Foul smell reported across Neiafutahi, more Red Blood Seas spotted

A strong rotten egg smell had locals of Neiafutahi in Vavaʻu crying foul as investigators scrambled to determine what caused the sea at the village’s beach turned blood red this week.

The sea at Neiafutahi beach turned red on Sunday and the colour remained until yesterday before it turned green and muddy followed by a fish die-off.

Locals were warned not to eat fish from the sea area and to keep away from the scene because of the odour while a geologist at Tonga’s Ministry of Natural Resources said they found more similar red blood seas in other sea areas of Vavaʻu.

Picture of dead fishes found at Neiafutahi sea yesterday January 1, 2015. Picture: Filomena Hansen
Picture of dead fishes found at Neiafutahi sea yesterday January 1, 2015. Picture: Filomena Hansen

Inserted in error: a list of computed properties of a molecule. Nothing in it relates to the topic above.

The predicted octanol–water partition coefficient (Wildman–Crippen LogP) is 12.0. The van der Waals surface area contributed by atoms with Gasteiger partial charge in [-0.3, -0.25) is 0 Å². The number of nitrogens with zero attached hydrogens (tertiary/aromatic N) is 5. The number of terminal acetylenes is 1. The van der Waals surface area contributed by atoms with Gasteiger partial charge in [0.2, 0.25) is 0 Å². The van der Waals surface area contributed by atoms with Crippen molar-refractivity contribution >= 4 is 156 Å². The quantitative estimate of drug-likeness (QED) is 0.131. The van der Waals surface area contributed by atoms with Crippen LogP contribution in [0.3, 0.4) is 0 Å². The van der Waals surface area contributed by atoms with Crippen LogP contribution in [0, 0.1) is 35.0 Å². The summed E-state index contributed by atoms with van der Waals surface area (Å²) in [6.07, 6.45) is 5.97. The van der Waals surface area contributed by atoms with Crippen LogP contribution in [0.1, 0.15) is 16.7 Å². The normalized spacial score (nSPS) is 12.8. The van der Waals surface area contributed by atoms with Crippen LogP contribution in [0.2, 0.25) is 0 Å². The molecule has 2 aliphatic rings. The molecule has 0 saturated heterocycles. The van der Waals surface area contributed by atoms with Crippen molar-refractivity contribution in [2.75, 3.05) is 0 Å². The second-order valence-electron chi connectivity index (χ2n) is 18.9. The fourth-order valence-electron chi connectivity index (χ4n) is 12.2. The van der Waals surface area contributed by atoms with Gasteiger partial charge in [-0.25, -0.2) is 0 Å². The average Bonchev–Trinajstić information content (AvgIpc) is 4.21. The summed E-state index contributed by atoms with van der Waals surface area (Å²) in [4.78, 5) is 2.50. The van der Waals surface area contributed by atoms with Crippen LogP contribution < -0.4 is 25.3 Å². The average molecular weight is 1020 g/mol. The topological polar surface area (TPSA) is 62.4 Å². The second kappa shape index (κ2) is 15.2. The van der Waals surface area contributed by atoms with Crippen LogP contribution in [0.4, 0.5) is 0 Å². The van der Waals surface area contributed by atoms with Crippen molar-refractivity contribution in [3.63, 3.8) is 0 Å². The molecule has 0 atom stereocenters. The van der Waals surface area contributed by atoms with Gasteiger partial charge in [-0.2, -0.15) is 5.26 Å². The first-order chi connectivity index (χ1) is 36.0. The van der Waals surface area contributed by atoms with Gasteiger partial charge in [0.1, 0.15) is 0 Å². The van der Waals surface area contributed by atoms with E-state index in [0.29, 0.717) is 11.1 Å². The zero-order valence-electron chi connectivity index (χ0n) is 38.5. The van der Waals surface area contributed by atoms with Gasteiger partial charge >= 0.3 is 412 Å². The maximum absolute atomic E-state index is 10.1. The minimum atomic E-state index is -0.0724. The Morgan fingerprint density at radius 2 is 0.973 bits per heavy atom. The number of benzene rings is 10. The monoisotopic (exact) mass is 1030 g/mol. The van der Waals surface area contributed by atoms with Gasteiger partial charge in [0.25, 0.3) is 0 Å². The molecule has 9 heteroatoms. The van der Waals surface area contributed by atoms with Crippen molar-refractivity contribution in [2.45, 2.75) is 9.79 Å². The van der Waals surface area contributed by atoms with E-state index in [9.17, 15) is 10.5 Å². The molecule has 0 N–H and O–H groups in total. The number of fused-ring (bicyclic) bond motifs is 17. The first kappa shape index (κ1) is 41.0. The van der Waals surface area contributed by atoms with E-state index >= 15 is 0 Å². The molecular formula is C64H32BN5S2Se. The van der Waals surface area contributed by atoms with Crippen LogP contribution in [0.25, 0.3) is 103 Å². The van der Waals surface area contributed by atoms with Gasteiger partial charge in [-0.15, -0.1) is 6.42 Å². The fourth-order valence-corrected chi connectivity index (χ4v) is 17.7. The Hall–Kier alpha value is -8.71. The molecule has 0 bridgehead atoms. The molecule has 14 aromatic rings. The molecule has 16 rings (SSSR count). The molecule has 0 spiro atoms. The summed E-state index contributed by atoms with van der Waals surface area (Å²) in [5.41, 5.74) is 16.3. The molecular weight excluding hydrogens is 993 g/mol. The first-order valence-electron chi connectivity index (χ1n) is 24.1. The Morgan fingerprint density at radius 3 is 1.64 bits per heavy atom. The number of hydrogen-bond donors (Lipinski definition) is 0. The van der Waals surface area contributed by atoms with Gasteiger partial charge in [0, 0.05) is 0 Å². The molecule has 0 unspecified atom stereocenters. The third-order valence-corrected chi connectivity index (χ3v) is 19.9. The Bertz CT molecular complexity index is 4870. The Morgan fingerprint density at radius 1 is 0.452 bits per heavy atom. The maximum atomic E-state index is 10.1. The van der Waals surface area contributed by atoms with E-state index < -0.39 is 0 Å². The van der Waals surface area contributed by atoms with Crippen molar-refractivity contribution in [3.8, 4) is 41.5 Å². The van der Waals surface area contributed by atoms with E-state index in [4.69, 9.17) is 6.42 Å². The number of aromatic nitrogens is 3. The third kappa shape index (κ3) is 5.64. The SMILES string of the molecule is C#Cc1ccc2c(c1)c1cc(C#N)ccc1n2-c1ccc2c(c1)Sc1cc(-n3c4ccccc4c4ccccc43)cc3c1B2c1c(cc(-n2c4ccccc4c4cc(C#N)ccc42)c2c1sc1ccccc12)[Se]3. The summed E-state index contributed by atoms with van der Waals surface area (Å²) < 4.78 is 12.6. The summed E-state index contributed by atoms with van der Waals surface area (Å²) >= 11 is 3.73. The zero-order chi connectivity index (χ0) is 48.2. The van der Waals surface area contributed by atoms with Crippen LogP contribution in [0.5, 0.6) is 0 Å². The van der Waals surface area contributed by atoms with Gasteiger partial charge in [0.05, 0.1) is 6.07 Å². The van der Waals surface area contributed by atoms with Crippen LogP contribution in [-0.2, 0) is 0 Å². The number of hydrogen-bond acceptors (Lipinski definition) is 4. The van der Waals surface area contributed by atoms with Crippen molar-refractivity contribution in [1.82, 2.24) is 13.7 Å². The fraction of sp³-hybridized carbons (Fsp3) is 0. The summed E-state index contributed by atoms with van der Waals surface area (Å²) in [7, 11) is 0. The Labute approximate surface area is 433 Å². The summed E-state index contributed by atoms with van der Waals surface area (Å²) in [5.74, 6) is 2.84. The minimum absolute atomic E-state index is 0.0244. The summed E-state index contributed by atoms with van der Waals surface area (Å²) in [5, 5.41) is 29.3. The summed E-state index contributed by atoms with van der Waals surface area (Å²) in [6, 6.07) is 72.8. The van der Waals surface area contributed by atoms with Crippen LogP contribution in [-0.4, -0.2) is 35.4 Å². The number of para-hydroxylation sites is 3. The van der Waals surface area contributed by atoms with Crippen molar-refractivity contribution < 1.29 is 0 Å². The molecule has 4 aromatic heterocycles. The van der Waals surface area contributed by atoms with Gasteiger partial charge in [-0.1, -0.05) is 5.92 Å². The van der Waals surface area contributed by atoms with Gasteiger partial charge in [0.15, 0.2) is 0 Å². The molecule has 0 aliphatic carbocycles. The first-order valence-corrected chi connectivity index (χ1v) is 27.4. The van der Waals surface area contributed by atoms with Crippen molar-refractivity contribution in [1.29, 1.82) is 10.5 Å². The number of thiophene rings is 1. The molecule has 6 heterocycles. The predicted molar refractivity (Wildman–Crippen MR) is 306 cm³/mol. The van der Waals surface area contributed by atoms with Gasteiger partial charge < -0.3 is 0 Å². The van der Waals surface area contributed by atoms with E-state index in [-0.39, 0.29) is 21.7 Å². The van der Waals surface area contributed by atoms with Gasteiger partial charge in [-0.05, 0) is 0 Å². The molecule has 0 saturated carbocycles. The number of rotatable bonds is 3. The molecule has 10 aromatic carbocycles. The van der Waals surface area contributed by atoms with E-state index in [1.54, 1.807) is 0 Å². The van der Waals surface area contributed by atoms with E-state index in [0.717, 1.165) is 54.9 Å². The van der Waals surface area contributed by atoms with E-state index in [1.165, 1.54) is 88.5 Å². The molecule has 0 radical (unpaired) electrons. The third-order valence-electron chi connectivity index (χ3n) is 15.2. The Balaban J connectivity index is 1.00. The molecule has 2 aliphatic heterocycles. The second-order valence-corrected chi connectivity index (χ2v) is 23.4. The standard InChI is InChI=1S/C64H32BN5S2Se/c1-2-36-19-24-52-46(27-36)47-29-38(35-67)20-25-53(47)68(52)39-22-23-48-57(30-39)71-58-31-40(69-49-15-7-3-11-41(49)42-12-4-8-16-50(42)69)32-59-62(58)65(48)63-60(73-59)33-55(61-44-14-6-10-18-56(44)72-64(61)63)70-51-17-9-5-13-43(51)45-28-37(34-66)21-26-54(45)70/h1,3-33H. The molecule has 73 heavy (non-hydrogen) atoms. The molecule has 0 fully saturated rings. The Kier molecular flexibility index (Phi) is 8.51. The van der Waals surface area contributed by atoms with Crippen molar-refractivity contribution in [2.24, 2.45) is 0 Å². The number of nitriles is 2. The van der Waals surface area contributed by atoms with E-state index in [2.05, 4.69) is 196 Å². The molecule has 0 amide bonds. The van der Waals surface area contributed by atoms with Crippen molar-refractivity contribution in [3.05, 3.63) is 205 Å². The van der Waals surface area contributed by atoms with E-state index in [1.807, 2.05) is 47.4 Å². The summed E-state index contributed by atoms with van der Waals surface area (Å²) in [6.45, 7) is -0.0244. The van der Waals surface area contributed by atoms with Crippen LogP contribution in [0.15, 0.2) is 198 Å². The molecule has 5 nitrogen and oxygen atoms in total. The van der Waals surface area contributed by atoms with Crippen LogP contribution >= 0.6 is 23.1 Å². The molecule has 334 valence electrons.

Various unofficial theories have been proposed to explain why the sea changed its ocean colour but some believed it was caused by an algal bloom – “a rapid increase or accumulation in the population of algae (typically microscopic) in an aquatic system”.

Taniela Kula, the Deputy Secretary of Natural Resources and Geologist said they have yet to determine the cause of the red blood sea and how it can be linked to the fish die-off but investigation was continuing and they would release a statement soon.

He said the geologist in Vava’u has reported sightings of more red blood seas in other areas in  the islands.

The smell was reported as far away as central Neiafu, the capital of Vavaʻu.

A local broadcaster Manu Tapueluelu was at the scene yesterday and she commented on her Facebook page and said: “…Ugly Smells still going through Loto Neiafu right now which is sooo disturbing,message is ‘stay away from eating seafood,fish etc etc for awhile now people”.

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